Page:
Contrary to the Appellate Division, this interpretation does not “effectively negate” the incorporation clause in Coverage A. Coverage A and Coverage B serve different purposes: Coverage A provides excess coverage, and Coverage B provides additional primary coverage for certain injuries not covered by the primary policy. Indeed, the Appellate Division's holding that Coverage B incorporates the exclusions in Coverage A effectively negates Coverage B and leaves the insured with only the excess coverage in Coverage A and no additional primary coverage.

Defendant's alternative argument, that the pollution exclusion clause of the umbrella policy excludes coverage for lead paint poisoning, must also be rejected. “To negate coverage by virtue of an exclusion, an insurer must establish that the exclusion is stated in clear and unmistakable language, is subject to no other reasonable interpretation, and applies in the particular case” (Continental Cas. Co., et al. v Rapid-Am. Corp., , 80 NY2d 640, 652; see also, Technicon Elecs. Corp. v American Home Assur. Co., , 74 NY2d 66, 73-74; International Paper Co., v Continental Cas. Co., , 35 NY2d 322, 325-326). If the language of the policy is doubtful or uncertain in its meaning, any ambiguity must be resolved in favor of the insured and against the insurer (Hartol Products Corp. v Prudential Ins. Co. of America, 290 NY 44, 49). When the exclusionary clause does not include the particular loss that the insurance company alleges, then the insured is entitled to be defended and possibly indemnified (Seaboard Sur. Co. v Gillette Co., supra; Prashker v United States Guar. Co., , 1 NY2d 584, 590).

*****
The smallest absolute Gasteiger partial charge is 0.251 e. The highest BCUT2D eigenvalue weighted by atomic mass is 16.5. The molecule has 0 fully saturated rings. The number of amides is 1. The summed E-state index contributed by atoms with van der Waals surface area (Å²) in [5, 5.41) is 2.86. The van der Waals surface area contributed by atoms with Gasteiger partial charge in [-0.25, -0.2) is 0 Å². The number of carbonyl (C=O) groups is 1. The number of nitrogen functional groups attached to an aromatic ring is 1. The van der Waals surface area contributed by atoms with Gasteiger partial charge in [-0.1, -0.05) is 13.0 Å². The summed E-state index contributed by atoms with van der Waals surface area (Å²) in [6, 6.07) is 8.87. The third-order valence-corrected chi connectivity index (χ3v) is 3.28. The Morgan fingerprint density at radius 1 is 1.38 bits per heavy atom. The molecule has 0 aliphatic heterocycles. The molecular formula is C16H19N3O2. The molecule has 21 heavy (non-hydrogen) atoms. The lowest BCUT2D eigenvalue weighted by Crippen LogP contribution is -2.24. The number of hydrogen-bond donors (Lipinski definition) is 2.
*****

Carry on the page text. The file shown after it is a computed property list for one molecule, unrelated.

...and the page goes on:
Defendant has not met its burden of showing that lead paint comes within the pollution exclusion of the umbrella policy. First, nothing in the definition of pollutants as defined in provision VII.K(3) of the umbrella policy indicates that lead paint is included in the term. That section defines pollutants as “smoke, vapors, soot, fumes, acids, sound, alkalies, chemicals, liquids, solids, gases, thermal “pollutant,” and all other irritants and “contaminants.” There is no language that demonstrates the drafter's intent to incorporate lead paint into the pollution exclusion clauses. The insurer has not established that lead paint, in “clear and unmistakable language,” is included in the pollution exclusion clause. Moreover, both policies contain the general pollution exclusion while only the underlying policy contains a specific lead paint exclusion. Unless different meanings are to be ascribed to the pollution exclusion clauses in these policies, defendant's position that lead paint injuries are excluded under the pollution exclusion, would render the specific lead paint exclusion in the underlying policy meaningless, in violation of settled canons of construction (see, Bretton v Mutual of Omaha Ins. Co., supra). It is at least ambiguous as to whether lead paint claims are excluded pursuant to the umbrella policy's pollution exclusion. That ambiguity in the policy must be construed against the insurer.

The issue of the duty to indemnify is not before us.

Accordingly, the order of the Appellate Division should be reversed, with costs, and judgment granted declaring that defendant Guaranty National Insurance Company has a duty to defend plaintiffs in the subject underlying personal injury action.


1   The exclusion reads, “It is agreed that this insurance does not apply to any liability for bodily injury or personal injury arising out of exposure to, ingestion of lead paint or any substance or matter containing lead paint or the residue of lead paint.”